Standing on Huqiu Hill in Suzhou, it is also called Huqiu Pagoda. It has become a landmark of the city.
Construction of the pagoda began in 959 at the end of the Five Dynasties and was completed in 961 at the beginning of the Northern Song Dynasty. More than a thousand years old, it is the earliest, most magnificent and most exquisite pagoda of the Song Dynasty.
An octagonal, seven-storey brick pagoda, 47.5 meters high, it has projecting eaves and balconies at every level. The interior of the pagoda is like a vertical tube with a winding corridor along the inside walls. Each level has floor slabs but no fixed staircases. People climbed to the upper storeys only by movable ladders, a much older method than the built-in stairs in the construction of pagodas. The hallow-tube style of the pagoda represents pre-Tang Dynasty architecture while other methods used in the construction of this pagoda indicate a transitional style between the Tang and Song dynasties.
Huqiu Pagoda, though a brick building, was modeled after wooden structures by using a variety of construction methods. The sculptures and ornaments inside and outside Huqiu Pagoda also merit special attention. For example, the columns along the inside walls of the pagoda are ornamented with carved floral patterns, ornaments usually found on the exterior of a building. Such ornaments are rarely seen on columns of other pagodas but were quite common in grottoes before the Tang Dynasty. The columns along the inner side of the corridors in the pagoda are embellished with a variety of floral patterns, such as peony, and lake rockery. They are among the earliest examples of using rockery as ornaments in architecture.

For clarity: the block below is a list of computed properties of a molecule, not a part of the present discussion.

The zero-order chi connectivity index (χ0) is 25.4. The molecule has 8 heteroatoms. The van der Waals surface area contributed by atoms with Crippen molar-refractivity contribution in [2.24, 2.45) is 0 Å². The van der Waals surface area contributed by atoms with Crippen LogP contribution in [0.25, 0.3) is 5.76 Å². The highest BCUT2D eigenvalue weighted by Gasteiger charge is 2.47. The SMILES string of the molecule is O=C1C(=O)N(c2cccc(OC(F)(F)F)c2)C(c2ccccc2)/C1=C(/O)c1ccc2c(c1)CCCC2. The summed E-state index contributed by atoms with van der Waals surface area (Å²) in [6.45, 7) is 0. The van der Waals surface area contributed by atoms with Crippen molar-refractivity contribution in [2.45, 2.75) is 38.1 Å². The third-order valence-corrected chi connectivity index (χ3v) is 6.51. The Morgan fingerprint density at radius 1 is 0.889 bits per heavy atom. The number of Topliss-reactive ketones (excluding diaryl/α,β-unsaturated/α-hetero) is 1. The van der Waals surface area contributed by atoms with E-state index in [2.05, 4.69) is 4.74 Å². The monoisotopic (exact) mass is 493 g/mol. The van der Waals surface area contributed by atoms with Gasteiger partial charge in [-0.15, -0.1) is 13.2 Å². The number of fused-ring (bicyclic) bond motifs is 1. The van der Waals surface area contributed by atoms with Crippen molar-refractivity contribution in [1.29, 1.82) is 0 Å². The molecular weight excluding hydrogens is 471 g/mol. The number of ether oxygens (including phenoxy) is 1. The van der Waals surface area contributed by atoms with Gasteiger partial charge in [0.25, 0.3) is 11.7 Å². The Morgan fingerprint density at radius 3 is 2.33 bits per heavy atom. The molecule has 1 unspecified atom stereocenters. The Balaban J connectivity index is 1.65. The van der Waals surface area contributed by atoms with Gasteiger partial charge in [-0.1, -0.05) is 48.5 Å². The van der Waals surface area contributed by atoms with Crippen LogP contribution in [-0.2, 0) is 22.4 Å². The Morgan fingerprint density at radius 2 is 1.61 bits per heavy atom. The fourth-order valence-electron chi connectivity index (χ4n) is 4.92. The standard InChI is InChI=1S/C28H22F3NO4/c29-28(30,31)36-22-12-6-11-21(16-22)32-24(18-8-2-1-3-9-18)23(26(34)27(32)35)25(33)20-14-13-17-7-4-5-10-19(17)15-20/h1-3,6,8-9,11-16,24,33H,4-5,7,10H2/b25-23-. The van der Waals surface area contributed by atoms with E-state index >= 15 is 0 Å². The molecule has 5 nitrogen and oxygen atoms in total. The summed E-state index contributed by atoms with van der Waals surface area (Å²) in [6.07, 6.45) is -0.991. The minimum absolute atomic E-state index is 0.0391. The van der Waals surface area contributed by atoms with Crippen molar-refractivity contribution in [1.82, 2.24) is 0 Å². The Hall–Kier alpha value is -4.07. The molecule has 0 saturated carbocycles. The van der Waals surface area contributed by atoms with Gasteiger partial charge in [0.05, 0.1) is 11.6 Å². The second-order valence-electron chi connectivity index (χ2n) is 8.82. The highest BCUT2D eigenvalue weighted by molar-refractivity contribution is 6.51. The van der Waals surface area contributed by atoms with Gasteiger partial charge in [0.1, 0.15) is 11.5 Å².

The seventh storey, once severely damaged, was restored during the Ming Dynasty. Today the pagoda leans to one side, but not yet so as to fall down. In 1957, when the pagoda was being reinforced, a stone casket was discovered between the first and second storeys. Inside was a smaller container with Buddhist scriptures. An inscription on the container noted that the pagoda was completed on the seventeenth day of the twelfth month in the second year of the reign of Jianlong (961). After reinforcement the base of the pagoda was consolidated and the slant was prevented from becoming more serious. Still leaning but standing firm, the Yunyan Temple Pagoda, a miracle of China, is over one hundred years older than the famous Leaning Tower of Pisa in Italy.